Level 42

The Early Tapes

The Pursuit Of Accidents

Standing In The Light

True Colours

A Physical Presence

World Machine

Running In The Family

Platinum Edition

Staring At The Sun

Level Best


Forever Now

Forever Now (Resurgence)

Live At Wembley

The Very Best Of Level 42

Level 42 & The Early Tapes Re-issues

The Pursuit Of Accidents & Standing In The Light Re-issues

A Physical Presence Re-issue

True Colours & World Machine Re-issues

Running In The Family & Staring At The Sun Re-issues

" Guaranteed" (RCA Records)
Release Date: September 1991
Format: Catelog #
LP: PL 75055
Cassette: PK 75055
Compact Disc: PD 75055

More Detailed info:

1991 BMG Records (UK) Limited

Album Notes:
Mark King - Bass/Vocals,
Mike Lindup - Keyboards/Vocals
Gary Husband - Drums/Vocals/Keyboards
Wally Badarou - Keyboards/Vocals
Annie McCaig - Vocals
Allan Holdsworth - Guitar
Dominic Miller - Guitar
Gary Barnacle - Saxes
John Thirkell - Trumpets

Recorded and Produced by Level 42 and Wally Badarou at The Summerhouse
Mixed by Tom Lord Alge at The Hit Factory, New York
Photography: Front Cover: Andy Earl, Inserts: Patrick Eden, Design: Ryan Art.
'A Kinder Eye' is dedicated to the memory of Frances Robblee, George Green's mother-in-law
Thanks to George M Green, Drew Barfield, Stuart Newton at Warner Chappell Music, Ian, Louise, Jon Lemon, Howard Wicks at SSL, Chris at HHB Audio, Paul Crockford, Phillippa Watson at Paul Crockford Management, Steve Daniel, Simon Makepeace & Lionel Martin at Martin Greene Ravden, Paul Woolfe, David Irving, David Kent at Woolfe Seddon, Alison at Just Desserts, Pat Eden, Ron Bird, Tom Fritzy at The Hit Factory, thanks to all at RCA.

Chart Performance

UK US Japan
#3 Not known Not known
Track Song Title Version Writers Length
1 Guaranteed (M.Lindup/W.Badarou/M.King/G.Husband) 4:52
2 Overtime (M.Lindup/M.King/D.Barfield) 4:47
3 Her Big Day (M.Lindup/W.Badarou/M.King/G.Husband/D.Barfield) 5:09
4 Seven Years (M.Lindup/M.King/D.Barfield) 4:43
5 Set Me Up (M.Lindup/M.King/D.Barfield) 4:27
6 The Ape (M.King/G.Green) 4:15
7 My Ftaher's Shoes (G.Green/M.King/M.Lindup/W.Badarou) 5:14
8 A Kinder Eye (M.King/G.Green) 5:45
9 She Can't Help Herself (M.Lindup/M.King/D.Barfield) 5:23
10 If You Were Mine (G.Husband) 4:59
11 Lasso The Moon* (G.Green/M.Lindup) 4:02
12 With A Little Love* (G.Husband/M.King) 4:10

* Only available on the CD and cassette releases

  • Yes, but guaranteed what? Not just another Level 42 album, since this is about the least typical they've made. Pulled in various directions by the influences of guitarists Allan Holdsworth and Dominic Miller, and by the less than ecastatic response to the last LP, the songwriting has been tugged, challenged, and has snapped back sharper and fitter for it. "Guaranteed" is actually very good, an assured return to form.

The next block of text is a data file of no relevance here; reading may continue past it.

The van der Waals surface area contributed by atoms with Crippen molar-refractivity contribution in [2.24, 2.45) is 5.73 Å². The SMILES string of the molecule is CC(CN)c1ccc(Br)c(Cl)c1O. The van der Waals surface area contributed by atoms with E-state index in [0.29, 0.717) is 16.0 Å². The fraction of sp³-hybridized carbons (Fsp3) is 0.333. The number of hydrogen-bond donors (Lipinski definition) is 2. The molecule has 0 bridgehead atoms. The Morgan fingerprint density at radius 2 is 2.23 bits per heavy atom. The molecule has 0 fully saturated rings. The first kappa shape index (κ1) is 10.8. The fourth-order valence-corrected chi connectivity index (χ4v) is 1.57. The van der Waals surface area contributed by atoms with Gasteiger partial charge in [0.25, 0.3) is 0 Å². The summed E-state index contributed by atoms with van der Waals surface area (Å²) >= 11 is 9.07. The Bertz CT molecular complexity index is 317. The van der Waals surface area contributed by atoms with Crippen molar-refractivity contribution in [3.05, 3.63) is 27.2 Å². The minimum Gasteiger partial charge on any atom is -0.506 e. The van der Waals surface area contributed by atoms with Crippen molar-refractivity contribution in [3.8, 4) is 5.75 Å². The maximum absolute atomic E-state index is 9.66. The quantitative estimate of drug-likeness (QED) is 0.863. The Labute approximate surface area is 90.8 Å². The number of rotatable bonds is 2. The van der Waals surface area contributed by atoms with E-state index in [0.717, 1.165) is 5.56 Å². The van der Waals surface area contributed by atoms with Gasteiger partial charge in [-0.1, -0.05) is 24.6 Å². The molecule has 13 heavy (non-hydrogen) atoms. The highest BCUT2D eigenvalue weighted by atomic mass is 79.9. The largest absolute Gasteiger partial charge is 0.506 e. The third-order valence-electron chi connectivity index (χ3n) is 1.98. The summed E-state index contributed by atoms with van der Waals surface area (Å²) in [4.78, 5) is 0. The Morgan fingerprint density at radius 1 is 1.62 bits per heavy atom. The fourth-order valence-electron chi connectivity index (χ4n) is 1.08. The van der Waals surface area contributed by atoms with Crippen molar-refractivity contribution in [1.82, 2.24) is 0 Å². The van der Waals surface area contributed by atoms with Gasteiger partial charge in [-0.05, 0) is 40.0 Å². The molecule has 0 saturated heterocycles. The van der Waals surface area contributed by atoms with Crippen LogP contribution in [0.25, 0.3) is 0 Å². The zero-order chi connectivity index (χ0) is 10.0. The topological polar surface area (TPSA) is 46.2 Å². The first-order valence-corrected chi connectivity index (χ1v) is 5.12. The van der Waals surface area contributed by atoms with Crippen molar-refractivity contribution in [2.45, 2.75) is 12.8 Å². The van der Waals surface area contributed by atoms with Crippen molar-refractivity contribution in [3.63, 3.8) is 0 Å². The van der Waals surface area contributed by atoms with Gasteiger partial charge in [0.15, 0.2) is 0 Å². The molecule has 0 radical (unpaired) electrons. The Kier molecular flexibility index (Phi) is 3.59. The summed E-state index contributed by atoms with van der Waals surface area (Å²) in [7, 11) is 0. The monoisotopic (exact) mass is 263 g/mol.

'Guaranteed', the single, and it's close harmonied chorus is an early example of how the vocals have matured. 'Seven Years' presents Mark King on fretless and divulges a chorus that sweeps around a beautiful sliding bass line, while 'Set Me Up' pits low synth bass and slapped fretted against each other.

    Side two offers the greatest contrasts and a chance for the guests to do their party tricks. Gary Barnacle's soprano sax work has an unaccustomed looseness and earthiness that really enriches 'The Ape' and 'With A Little Love'. Miller's acoustic guitar squeezes an almost bizarre Neil Diamond feel out of 'My Father's Shoes', while Holdsworth's fade out solo on 'If You Were Mine' flows ever more fluidly as the volume drops away. This last track probably says more about the album than the title number - renewed confidence, power without straining, and the willingness to learn and take chances. Not something new albums often guarantee you at all. By PC, Making Music - September 1991

  • Out of all the early '80s Brit-funkers it was only Level 42 who even made it off the starting blocks. Now, eleven years on and sadly mocked by critics at every turn, the band have survived events that would have shattered others (the founding Boon brothers departing the band in 1987; the death of replacement guitarist Alan Murphy two years later).

    'Guaranteed' is further proof that Level 42 have remained consistently, if facelessly, seductive and true to themselves, serenely noble in their indifference to everyone else's idea of their worth in pop. But this is England, where snobs will always be snobs...

    An ever-professional chrome-pastel glaze covers the craftmanship that sets them above many of their pop contemporaries. The subliminally memorable hooks threaded into silk-metal grooves and King's curiosly affecting bland robot vocal whine remain their inimitable hallmarks.

    'Guaranteed' is maybe a little too knowing a title. The only surprises are detractions, like when the smooth, musical glide occasionally breaks up into overshrill production, jazz-rocky clatter and overlong solos - from everyone except bassman King, of course. But those who love them will continue to. 3/5 by Mark Sinker, Select - September 1991



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